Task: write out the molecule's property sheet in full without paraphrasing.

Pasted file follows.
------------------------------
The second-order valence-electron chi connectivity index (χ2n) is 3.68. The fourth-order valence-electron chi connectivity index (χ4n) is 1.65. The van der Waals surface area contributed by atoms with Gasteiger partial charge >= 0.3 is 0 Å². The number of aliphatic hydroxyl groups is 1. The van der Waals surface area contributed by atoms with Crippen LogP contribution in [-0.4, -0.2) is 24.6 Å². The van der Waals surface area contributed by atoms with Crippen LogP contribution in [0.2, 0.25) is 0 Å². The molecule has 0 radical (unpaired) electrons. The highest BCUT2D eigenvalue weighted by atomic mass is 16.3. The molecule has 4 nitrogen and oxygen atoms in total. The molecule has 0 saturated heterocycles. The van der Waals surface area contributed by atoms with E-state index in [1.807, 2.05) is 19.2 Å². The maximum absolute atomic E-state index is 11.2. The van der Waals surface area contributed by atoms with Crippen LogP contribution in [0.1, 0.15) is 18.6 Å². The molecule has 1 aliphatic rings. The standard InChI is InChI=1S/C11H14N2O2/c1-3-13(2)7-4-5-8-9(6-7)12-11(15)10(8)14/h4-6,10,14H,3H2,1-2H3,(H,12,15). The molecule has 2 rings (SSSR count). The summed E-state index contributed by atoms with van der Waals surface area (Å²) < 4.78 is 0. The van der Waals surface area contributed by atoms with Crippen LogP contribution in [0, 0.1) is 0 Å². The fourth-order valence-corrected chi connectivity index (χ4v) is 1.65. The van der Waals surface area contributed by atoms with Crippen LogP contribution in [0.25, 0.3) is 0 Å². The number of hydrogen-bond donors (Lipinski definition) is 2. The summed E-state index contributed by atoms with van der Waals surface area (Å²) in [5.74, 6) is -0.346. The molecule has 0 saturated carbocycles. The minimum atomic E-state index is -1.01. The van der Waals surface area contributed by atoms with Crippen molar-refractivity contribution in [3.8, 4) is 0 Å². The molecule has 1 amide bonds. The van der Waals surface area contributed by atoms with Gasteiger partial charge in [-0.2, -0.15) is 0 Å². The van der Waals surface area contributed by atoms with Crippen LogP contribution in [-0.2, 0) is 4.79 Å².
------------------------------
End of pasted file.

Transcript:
The second-order valence-electron chi connectivity index (χ2n) is 3.68. The fourth-order valence-electron chi connectivity index (χ4n) is 1.65. The van der Waals surface area contributed by atoms with Gasteiger partial charge >= 0.3 is 0 Å². The number of aliphatic hydroxyl groups is 1. The van der Waals surface area contributed by atoms with Crippen LogP contribution in [-0.4, -0.2) is 24.6 Å². The van der Waals surface area contributed by atoms with Crippen LogP contribution in [0.2, 0.25) is 0 Å². The molecule has 0 radical (unpaired) electrons. The highest BCUT2D eigenvalue weighted by atomic mass is 16.3. The molecule has 4 nitrogen and oxygen atoms in total. The molecule has 0 saturated heterocycles. The van der Waals surface area contributed by atoms with E-state index in [1.807, 2.05) is 19.2 Å². The maximum absolute atomic E-state index is 11.2. The van der Waals surface area contributed by atoms with Crippen LogP contribution in [0.1, 0.15) is 18.6 Å². The molecule has 1 aliphatic rings. The standard InChI is InChI=1S/C11H14N2O2/c1-3-13(2)7-4-5-8-9(6-7)12-11(15)10(8)14/h4-6,10,14H,3H2,1-2H3,(H,12,15). The molecule has 2 rings (SSSR count). The summed E-state index contributed by atoms with van der Waals surface area (Å²) < 4.78 is 0. The van der Waals surface area contributed by atoms with Crippen LogP contribution in [0, 0.1) is 0 Å². The fourth-order valence-corrected chi connectivity index (χ4v) is 1.65. The van der Waals surface area contributed by atoms with Crippen LogP contribution in [0.25, 0.3) is 0 Å². The number of hydrogen-bond donors (Lipinski definition) is 2. The summed E-state index contributed by atoms with van der Waals surface area (Å²) in [5.74, 6) is -0.346. The molecule has 0 saturated carbocycles. The minimum atomic E-state index is -1.01. The van der Waals surface area contributed by atoms with Crippen molar-refractivity contribution in [3.8, 4) is 0 Å². The molecule has 1 amide bonds. The van der Waals surface area contributed by atoms with Gasteiger partial charge in [-0.2, -0.15) is 0 Å². The van der Waals surface area contributed by atoms with Crippen LogP contribution in [-0.2, 0) is 4.79 Å².